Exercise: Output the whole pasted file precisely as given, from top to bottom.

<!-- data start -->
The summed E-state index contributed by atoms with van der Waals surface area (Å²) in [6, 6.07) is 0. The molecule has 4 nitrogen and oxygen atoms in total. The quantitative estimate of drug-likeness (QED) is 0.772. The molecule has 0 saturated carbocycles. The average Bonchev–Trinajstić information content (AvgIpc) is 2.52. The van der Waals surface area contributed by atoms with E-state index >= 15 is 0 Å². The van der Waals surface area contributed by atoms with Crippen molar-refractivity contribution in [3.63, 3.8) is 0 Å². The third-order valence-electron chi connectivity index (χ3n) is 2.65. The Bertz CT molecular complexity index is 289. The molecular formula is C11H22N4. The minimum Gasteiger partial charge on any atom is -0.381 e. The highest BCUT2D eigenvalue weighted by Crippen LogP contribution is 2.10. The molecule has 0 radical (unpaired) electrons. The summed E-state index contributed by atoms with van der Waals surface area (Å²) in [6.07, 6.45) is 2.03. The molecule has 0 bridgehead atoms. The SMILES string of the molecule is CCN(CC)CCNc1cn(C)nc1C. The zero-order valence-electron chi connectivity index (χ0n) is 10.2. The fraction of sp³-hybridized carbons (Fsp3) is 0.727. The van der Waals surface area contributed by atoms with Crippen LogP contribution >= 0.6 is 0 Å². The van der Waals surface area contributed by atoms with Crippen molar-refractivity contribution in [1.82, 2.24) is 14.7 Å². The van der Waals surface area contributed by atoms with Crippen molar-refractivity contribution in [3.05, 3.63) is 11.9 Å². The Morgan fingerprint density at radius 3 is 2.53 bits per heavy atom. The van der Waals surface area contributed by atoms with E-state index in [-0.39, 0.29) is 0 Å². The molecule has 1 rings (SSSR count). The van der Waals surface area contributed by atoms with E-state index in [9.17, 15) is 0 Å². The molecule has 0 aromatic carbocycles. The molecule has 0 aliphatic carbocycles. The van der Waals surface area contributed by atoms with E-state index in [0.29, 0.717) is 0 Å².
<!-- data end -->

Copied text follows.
The summed E-state index contributed by atoms with van der Waals surface area (Å²) in [6, 6.07) is 0. The molecule has 4 nitrogen and oxygen atoms in total. The quantitative estimate of drug-likeness (QED) is 0.772. The molecule has 0 saturated carbocycles. The average Bonchev–Trinajstić information content (AvgIpc) is 2.52. The van der Waals surface area contributed by atoms with E-state index >= 15 is 0 Å². The van der Waals surface area contributed by atoms with Crippen molar-refractivity contribution in [3.63, 3.8) is 0 Å². The third-order valence-electron chi connectivity index (χ3n) is 2.65. The Bertz CT molecular complexity index is 289. The molecular formula is C11H22N4. The minimum Gasteiger partial charge on any atom is -0.381 e. The highest BCUT2D eigenvalue weighted by Crippen LogP contribution is 2.10. The molecule has 0 radical (unpaired) electrons. The summed E-state index contributed by atoms with van der Waals surface area (Å²) in [6.07, 6.45) is 2.03. The molecule has 0 bridgehead atoms. The SMILES string of the molecule is CCN(CC)CCNc1cn(C)nc1C. The zero-order valence-electron chi connectivity index (χ0n) is 10.2. The fraction of sp³-hybridized carbons (Fsp3) is 0.727. The van der Waals surface area contributed by atoms with Crippen LogP contribution >= 0.6 is 0 Å². The van der Waals surface area contributed by atoms with Crippen molar-refractivity contribution in [1.82, 2.24) is 14.7 Å². The van der Waals surface area contributed by atoms with Crippen molar-refractivity contribution in [3.05, 3.63) is 11.9 Å². The Morgan fingerprint density at radius 3 is 2.53 bits per heavy atom. The van der Waals surface area contributed by atoms with E-state index in [-0.39, 0.29) is 0 Å². The molecule has 1 rings (SSSR count). The van der Waals surface area contributed by atoms with E-state index in [9.17, 15) is 0 Å². The molecule has 0 aromatic carbocycles. The molecule has 0 aliphatic carbocycles. The van der Waals surface area contributed by atoms with E-state index in [0.29, 0.717) is 0 Å².